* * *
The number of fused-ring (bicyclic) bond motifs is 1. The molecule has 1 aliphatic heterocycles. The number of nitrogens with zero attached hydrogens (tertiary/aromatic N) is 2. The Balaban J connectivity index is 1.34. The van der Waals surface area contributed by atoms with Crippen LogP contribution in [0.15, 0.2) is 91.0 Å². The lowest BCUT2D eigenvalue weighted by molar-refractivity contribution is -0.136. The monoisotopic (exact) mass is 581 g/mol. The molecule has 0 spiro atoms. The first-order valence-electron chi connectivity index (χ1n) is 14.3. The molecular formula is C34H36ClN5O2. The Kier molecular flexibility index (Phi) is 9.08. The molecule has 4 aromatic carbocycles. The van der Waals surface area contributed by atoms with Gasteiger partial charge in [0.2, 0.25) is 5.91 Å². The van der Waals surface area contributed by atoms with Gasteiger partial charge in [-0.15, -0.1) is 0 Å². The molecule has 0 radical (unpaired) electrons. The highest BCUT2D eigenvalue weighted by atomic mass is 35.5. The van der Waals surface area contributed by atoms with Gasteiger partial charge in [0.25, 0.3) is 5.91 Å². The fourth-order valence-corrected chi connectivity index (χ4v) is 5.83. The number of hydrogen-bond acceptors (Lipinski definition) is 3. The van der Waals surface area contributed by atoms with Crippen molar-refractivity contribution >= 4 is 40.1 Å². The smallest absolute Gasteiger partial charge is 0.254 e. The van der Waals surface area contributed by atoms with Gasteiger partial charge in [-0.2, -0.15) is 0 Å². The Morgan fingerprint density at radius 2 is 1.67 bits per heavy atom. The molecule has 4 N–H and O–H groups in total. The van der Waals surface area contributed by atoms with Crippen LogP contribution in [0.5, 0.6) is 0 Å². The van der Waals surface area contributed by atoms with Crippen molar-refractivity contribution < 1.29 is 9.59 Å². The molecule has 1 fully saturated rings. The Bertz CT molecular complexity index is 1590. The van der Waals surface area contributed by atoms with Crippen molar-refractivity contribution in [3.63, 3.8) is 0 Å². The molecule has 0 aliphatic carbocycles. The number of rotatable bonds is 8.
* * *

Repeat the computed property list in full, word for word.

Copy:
The number of fused-ring (bicyclic) bond motifs is 1. The molecule has 1 aliphatic heterocycles. The number of nitrogens with zero attached hydrogens (tertiary/aromatic N) is 2. The Balaban J connectivity index is 1.34. The van der Waals surface area contributed by atoms with Crippen LogP contribution in [0.15, 0.2) is 91.0 Å². The lowest BCUT2D eigenvalue weighted by molar-refractivity contribution is -0.136. The monoisotopic (exact) mass is 581 g/mol. The molecule has 0 spiro atoms. The first-order valence-electron chi connectivity index (χ1n) is 14.3. The molecular formula is C34H36ClN5O2. The Kier molecular flexibility index (Phi) is 9.08. The molecule has 4 aromatic carbocycles. The van der Waals surface area contributed by atoms with Gasteiger partial charge in [0.2, 0.25) is 5.91 Å². The van der Waals surface area contributed by atoms with Gasteiger partial charge in [-0.15, -0.1) is 0 Å². The molecule has 0 radical (unpaired) electrons. The highest BCUT2D eigenvalue weighted by atomic mass is 35.5. The van der Waals surface area contributed by atoms with Gasteiger partial charge in [0.25, 0.3) is 5.91 Å². The fourth-order valence-corrected chi connectivity index (χ4v) is 5.83. The number of hydrogen-bond acceptors (Lipinski definition) is 3. The van der Waals surface area contributed by atoms with Crippen molar-refractivity contribution >= 4 is 40.1 Å². The smallest absolute Gasteiger partial charge is 0.254 e. The van der Waals surface area contributed by atoms with Gasteiger partial charge in [-0.2, -0.15) is 0 Å². The Morgan fingerprint density at radius 2 is 1.67 bits per heavy atom. The molecule has 4 N–H and O–H groups in total. The van der Waals surface area contributed by atoms with Crippen LogP contribution in [0.5, 0.6) is 0 Å². The van der Waals surface area contributed by atoms with Crippen molar-refractivity contribution < 1.29 is 9.59 Å². The molecule has 1 fully saturated rings. The Bertz CT molecular complexity index is 1590. The van der Waals surface area contributed by atoms with Crippen molar-refractivity contribution in [3.63, 3.8) is 0 Å². The molecule has 0 aliphatic carbocycles. The number of rotatable bonds is 8.